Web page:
“Worried Sick” – Understanding Anxiety

Updated: Aug 30

Deadlines, due dates, expectations, a fast-paced environment, and a multitude of moving parts, are highly prevalent in the film/tv industry. Yes – this comes with the territory, and Yes – we supposedly “know what we are getting ourselves into” when we enter this industry; perhaps, though, this outlook lulls us into thinking ‘it’s just the way it is” and reduces our sense of control over our situation, ultimately limiting our efforts to calm our over-active nervous system, resulting in chronic stress and anxiety.


Anxiety is a fear response created by the sympathetic nervous system – the “fight/flight/freeze” response, AKA “survival mode”. When we experience anxiety, it is important to be able to recognize the symptoms and learn to regulate our nervous system. We can we do this between takes, during a “tight five”, or while moving equipment, sets, and unpredictable/ever-changing workplace dynamics.


Let’s begin by gaining a better understanding of anxiety, and its less-distressing counterpart – worry.


Understanding Worry

Worry can be best understood as a verb, or action word. We worry by thinking about negative things that could happen and their potential consequences. It can be productive, as the brain’s means of dealing with anticipated negative outcomes in order to mentally plan and prepare for the future, which can look like building elaborate scenarios in an effort to predict what could happen and how you might deal with various situations.


Worry is our way of dealing with life’s stressors, and is generally triggered during times of uncertainty.


Worry can be considered problematic when:

  • It is experienced everyday

  • It is excessive, given the situation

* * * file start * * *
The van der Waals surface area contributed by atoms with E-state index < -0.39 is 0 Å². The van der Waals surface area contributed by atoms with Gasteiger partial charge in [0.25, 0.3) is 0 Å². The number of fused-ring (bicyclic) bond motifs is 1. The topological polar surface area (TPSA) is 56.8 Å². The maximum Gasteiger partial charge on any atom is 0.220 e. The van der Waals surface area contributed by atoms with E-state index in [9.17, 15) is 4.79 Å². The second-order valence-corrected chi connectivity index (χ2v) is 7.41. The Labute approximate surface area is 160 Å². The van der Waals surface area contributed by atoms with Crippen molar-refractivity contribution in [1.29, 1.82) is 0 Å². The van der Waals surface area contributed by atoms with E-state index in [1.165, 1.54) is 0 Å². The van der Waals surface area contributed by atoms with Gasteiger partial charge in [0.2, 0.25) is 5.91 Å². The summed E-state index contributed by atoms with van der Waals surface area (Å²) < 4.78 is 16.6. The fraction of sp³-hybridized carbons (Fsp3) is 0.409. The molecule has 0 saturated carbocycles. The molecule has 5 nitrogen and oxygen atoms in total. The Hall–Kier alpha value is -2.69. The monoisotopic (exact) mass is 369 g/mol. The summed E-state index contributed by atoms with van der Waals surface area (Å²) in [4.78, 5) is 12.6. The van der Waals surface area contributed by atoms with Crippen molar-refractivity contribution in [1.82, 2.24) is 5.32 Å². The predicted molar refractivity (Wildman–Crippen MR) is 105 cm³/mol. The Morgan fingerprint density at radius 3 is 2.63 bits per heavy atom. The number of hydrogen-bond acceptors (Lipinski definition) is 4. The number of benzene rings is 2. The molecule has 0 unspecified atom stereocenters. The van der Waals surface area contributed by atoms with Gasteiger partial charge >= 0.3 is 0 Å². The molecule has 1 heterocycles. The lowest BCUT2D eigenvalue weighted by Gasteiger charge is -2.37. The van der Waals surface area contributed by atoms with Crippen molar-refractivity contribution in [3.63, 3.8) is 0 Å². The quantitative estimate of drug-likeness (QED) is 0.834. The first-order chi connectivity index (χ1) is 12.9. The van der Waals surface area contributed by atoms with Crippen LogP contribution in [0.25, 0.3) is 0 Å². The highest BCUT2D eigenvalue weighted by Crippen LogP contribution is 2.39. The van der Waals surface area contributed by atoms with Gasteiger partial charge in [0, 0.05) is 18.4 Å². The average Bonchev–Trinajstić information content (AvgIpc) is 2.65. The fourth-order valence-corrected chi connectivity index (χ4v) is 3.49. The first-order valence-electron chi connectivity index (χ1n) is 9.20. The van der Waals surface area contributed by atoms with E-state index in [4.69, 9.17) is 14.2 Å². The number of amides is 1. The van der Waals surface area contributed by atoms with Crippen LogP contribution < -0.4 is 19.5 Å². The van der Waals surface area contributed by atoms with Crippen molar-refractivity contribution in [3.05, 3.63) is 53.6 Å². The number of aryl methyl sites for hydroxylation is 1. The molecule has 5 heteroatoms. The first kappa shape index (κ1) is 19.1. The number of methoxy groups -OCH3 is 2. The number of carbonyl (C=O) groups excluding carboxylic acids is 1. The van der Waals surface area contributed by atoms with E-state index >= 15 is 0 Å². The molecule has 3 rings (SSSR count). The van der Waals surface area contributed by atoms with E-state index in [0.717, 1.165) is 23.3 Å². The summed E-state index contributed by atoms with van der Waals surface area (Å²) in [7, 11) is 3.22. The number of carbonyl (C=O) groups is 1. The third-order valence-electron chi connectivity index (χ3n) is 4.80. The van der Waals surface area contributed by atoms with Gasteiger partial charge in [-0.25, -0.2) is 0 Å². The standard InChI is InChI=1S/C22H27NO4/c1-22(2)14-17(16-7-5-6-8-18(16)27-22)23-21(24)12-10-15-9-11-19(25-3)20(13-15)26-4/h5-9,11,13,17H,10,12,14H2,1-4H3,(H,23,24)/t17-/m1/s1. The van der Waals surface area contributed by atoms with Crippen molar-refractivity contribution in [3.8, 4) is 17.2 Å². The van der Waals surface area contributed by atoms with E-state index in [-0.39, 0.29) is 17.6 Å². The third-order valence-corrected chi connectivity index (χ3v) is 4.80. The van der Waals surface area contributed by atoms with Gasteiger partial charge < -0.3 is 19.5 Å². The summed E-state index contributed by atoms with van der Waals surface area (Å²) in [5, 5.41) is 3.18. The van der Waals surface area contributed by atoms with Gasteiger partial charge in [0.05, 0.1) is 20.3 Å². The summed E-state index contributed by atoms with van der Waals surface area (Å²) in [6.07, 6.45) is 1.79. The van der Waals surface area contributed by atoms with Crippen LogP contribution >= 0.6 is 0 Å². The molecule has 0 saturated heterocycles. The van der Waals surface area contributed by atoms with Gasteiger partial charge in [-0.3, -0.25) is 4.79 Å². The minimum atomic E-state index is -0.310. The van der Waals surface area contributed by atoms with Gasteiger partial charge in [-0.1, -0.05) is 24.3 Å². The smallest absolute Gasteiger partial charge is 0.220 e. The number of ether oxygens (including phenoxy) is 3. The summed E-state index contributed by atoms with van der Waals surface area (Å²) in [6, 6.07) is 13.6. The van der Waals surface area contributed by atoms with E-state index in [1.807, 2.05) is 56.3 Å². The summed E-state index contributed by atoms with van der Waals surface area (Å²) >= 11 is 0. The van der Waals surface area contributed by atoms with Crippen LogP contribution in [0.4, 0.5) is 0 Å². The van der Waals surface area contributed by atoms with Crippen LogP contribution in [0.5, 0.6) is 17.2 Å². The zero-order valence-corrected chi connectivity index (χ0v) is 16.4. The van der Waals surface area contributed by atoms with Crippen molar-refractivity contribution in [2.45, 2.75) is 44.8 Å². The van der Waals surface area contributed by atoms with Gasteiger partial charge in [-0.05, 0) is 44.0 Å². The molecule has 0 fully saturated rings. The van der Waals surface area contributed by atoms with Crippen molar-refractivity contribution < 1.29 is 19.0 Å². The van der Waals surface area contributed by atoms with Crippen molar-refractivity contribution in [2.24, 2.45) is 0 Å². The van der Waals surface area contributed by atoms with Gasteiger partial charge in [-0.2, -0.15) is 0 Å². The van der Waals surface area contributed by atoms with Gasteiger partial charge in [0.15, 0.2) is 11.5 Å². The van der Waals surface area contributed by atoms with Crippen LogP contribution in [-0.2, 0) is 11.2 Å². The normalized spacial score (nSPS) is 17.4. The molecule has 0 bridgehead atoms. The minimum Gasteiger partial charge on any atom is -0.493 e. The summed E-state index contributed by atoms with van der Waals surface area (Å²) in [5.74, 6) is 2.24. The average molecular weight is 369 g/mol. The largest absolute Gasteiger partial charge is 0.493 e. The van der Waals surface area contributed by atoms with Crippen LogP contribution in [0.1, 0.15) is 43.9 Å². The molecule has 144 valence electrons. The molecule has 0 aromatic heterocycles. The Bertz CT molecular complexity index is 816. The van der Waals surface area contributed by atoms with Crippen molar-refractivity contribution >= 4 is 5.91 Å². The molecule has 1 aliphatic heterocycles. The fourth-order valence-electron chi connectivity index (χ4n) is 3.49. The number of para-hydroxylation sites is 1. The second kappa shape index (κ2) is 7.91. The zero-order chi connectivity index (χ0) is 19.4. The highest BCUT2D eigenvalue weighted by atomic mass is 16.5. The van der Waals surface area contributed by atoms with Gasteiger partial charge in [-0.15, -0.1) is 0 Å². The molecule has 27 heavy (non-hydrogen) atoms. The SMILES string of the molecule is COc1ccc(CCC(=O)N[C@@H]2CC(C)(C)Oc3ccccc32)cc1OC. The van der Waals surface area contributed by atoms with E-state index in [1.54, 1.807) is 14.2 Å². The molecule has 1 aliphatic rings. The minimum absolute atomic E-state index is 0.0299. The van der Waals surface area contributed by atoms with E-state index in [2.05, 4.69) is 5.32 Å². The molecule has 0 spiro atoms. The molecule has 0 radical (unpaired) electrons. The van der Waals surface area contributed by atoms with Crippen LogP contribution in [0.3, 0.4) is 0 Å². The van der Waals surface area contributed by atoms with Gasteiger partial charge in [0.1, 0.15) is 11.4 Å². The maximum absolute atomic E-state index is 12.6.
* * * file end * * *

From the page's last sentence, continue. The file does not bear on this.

• It is difficult to control

  • It interferes with a person’s daily life or leads to significant distress

  • It results in a reduction in quality of life

There is an old saying that “Worrying is like sitting in a rocking chair – it gives you something to do, but it doesn’t get you anywhere”. This can be true if the worrying has already become problematic. Worry can be productive when used tactfully – a new piece of information is learned (project X is due tomorrow), worry is triggered (how will we get this done in time?), and thus planning occurs (we can work on X in groups, and divide the work so that it is completed by tomorrow) – in this scenario, the small bit of worry experienced leads to a plan of action for managing the event that triggered the worry. Without this bit of worry, X might not get completed due to apathy, complacency, or carelessness.


Understanding Anxiety

Whereas worry is a verb, anxiety is better described as a noun, or adverb – an emotion. It is something we feel when there is underlying fear. At times it is a response to a specific situation, but often one cannot identify what they are anxious about. Anxiety affects 12% of Canadians, but most people don’t/won’t seek help. Anxiety affects the entire being: physiologically (e.g. racing heart), behaviourally (e.g. inability to speak), and psychologically (i.e. thinking you are not going to make it through this).


ANXIETY = OVERESTIMATION OF DANGER + UNDERESTIMATION OF COPING SKILLS & RESOURCES


What’s the Difference Between Anxiety and Worry?

Worry is an action – thoughts we all have. Anxiety is an emotion – the thoughts we have AND our physical reaction to those thoughts.

Anxiety most often results in the fight/flight/freeze response due to the activation of the sympathetic nervous system which tells our brain we are in danger and primes our body for three potential scenarios:

  1. Fight – fighting off a potential threat to our survival

  2. Flight – fleeing away from a potential threat to our survival